My Creative Evolution

Stepping in the World of Machinery

1954.  I came into the world...

1959.  At the age of five, I made my first “invention” -- a hydraulic integrator (water clock). In the presence of my family I filled a tin-can with water, made a small hole in it and starry-eyed watched the water slowly draining from the tin. Perhaps that was my first encounter with the pressurelike and flowlike attributes of the world, deeply impressed me. Watching me do that simple experiment one day I was sure to become a technician.

Coming to Know of Electricity

1964. As a ten year old boy in a primary school I was captivated by the magic of electricity. I remember “inventing” something like an inertia sensor or what at present, in  security systems, is referred to as tilt sensor. I fixed the screw cap of a small electric bulb to an elastic terminal of a 4.5V flashlight battery so that the other bulb lead should touch lightly the stiff battery terminal. Then I enclosed this “device” in a box and launched it in a basin full of water. The “ship” slowly swung and the bulb rhythmically flickered, imagine, by itself! My family was enraptured with my spirit of invention. Then I was absolutely certain I would make an "excellent" electrician!

1967. At that time I enjoyed making electromechanical devices. My favorite elements were polarized relays - both neutral and with memory - solenoids, electromotors, potentiometers etc. When building a simple “servo-system” by two potentiometers, polarized relay and gear motor, for the first time I was faced with the great idea of the negative feedback principle presented in its primitive electromechanical form.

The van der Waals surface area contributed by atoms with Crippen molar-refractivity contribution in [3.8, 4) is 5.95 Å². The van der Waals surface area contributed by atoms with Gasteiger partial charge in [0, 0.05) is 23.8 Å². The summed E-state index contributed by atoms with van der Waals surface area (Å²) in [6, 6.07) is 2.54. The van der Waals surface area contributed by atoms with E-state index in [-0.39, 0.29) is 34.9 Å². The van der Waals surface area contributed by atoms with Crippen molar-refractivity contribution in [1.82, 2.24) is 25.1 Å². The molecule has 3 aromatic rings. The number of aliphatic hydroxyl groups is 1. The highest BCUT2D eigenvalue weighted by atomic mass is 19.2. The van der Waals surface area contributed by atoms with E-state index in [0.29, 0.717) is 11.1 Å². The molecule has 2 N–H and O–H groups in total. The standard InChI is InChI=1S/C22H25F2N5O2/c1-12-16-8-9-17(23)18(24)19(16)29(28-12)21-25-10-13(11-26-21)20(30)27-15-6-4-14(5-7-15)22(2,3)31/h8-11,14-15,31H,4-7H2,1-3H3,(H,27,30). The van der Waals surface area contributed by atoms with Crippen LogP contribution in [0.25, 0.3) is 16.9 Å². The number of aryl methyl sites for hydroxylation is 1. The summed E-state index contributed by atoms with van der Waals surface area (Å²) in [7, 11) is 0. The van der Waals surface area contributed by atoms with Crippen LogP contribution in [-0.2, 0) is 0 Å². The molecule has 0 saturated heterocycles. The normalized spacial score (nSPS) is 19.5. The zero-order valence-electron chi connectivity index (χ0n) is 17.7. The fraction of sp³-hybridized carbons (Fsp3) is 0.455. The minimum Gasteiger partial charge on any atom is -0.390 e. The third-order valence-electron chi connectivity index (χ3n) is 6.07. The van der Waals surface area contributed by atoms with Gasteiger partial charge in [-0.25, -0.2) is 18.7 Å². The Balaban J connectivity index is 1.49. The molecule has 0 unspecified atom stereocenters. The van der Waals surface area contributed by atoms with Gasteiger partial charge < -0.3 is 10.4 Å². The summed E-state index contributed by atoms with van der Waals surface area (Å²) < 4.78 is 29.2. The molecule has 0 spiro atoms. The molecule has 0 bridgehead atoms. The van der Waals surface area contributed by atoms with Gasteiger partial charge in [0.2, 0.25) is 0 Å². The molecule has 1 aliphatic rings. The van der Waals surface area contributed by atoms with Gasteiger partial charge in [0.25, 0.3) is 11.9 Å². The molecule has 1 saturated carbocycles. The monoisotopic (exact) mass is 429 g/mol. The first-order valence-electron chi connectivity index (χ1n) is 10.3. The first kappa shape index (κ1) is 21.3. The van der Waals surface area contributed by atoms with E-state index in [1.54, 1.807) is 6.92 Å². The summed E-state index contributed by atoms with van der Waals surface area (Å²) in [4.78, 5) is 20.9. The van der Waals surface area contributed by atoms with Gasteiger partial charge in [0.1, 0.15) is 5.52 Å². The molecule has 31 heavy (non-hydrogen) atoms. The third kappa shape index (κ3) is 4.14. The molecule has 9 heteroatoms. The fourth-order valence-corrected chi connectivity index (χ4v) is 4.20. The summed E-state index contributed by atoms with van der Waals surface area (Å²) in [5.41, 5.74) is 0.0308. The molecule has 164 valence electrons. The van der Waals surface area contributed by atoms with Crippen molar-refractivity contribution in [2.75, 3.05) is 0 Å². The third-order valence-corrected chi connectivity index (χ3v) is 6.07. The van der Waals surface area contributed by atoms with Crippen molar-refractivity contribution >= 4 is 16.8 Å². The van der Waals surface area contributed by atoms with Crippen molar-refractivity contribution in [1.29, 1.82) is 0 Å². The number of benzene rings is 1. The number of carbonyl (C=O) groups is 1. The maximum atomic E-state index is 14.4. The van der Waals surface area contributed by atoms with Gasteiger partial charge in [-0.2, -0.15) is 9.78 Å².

In Capture of Electronics

1968. As an eight grader I was fascinated by the mystery of electronics and that passion has not left me since. My first electronic device was a multivibrator, which controlled a lamp with a flashing light. Another favorite circuit was the regenerative supersensitive acoustic relay. Again, there was a "presentation" at home where I clapped and whistled in the microphone to make the bulb flash. My professional choice was definitely set - I had thrown in my lot with electronics!

1969. I enrolled in a high school (Lomonosov College of Electrical Engineering, specialty Automation) with enthusiasm. I liked all kinds of automatic and cybernetic devices behaving like living beings - light-, temperature-, motion-activated electronic circuits, etc. In junior classes, in the automation club at the technical school, I managed to build a light-sensitive cyber car following a white path on the floor.